It's only a product promo, but it's a smart one: Nvidia reckons the judicious application of its graphics technology can debunk one of the world's favourite “moon landing was a hoax conspiracies”.
As a demo of the VXGI – voxel based global illumination – technology included in the company's new Maxwell graphics architecture, a few enthusiasts at the company put together a rendered reconstruction of a scene that conspiracists say “prove” the landing was a hoax.
The theory is that the photo below has too much light on Buzz Aldrin, since the sun was behind the mission's lunar module. QED, they claim, Aldrin was lit by some other light source, proof positive that the whole thing was shot in a studio.
VXGI, the company explains, breaks the geometry of a scene into 3D voxels, each of which is analysed for opacity and emittance, letting the system work out how light bounces around in a scene. Maxwell is designed to accelerate that kind of compute-intensive operation.
The famous Buzz Aldrin image
For the moon lander analysis, the researchers looked over the original footage and noticed the reflection from Neil Armstrong's space-suit, showing up as a bright spot of light that moved with the camera. Putting the characteristics of the space-suit into their analysis the researchers were able to reproduce the conditions they say led to Aldrin being so apparently-anomalously well-illuminated in the photo.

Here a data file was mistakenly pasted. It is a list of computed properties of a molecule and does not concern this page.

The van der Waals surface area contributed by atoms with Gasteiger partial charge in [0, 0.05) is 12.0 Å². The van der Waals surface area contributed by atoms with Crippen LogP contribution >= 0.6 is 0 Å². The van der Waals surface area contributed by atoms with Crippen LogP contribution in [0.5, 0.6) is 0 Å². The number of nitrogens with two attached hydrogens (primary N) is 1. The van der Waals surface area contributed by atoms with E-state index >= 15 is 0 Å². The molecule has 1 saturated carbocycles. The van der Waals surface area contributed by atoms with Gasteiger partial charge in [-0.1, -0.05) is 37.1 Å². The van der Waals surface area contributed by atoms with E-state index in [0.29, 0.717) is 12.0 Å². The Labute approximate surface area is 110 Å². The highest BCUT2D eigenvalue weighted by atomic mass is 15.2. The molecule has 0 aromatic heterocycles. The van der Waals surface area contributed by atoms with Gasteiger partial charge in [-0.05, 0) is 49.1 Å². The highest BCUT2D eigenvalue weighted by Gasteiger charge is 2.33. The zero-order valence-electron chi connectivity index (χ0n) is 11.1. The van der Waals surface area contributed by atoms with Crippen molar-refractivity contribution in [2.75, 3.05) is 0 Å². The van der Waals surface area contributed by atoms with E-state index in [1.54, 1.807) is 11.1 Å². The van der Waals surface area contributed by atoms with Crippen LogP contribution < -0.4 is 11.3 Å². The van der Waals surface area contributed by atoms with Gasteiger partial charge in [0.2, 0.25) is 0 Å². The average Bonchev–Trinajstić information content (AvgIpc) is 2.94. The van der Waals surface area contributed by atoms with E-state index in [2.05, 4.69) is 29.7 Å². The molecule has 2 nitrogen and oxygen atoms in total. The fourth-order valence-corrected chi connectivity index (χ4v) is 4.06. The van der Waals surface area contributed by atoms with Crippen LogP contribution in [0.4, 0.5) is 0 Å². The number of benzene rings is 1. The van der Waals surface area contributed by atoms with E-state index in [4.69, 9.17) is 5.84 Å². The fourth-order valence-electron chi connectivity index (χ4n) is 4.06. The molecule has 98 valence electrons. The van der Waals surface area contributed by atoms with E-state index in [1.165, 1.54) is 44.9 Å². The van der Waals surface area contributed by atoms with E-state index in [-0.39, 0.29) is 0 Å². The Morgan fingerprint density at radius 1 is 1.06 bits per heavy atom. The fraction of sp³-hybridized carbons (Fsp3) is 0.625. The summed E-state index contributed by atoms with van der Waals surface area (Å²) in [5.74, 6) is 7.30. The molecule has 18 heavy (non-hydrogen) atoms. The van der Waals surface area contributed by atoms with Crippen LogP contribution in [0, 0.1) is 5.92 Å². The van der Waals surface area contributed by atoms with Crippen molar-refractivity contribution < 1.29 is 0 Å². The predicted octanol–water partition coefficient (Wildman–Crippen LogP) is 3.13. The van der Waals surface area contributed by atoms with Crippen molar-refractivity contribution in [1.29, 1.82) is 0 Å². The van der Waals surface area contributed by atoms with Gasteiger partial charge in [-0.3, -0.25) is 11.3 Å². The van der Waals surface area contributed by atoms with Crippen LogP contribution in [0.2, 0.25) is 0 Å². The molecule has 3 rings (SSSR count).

There's one more detail they dealt with on the way: the lack of stars, which the conspiracists say should show up in images from the moon (something extensively discussed and debunked in terms of picking an exposure that would show Aldrin without flaring out the whole scene).
Mark Daly, leader of the demo team, says the stars aren't absent, they're just not visible to the naked eye. “But they’re there. And our demo team was able to find them by digitally changing the exposure on the shots to reveal them.”
Nvidia's video is below. ®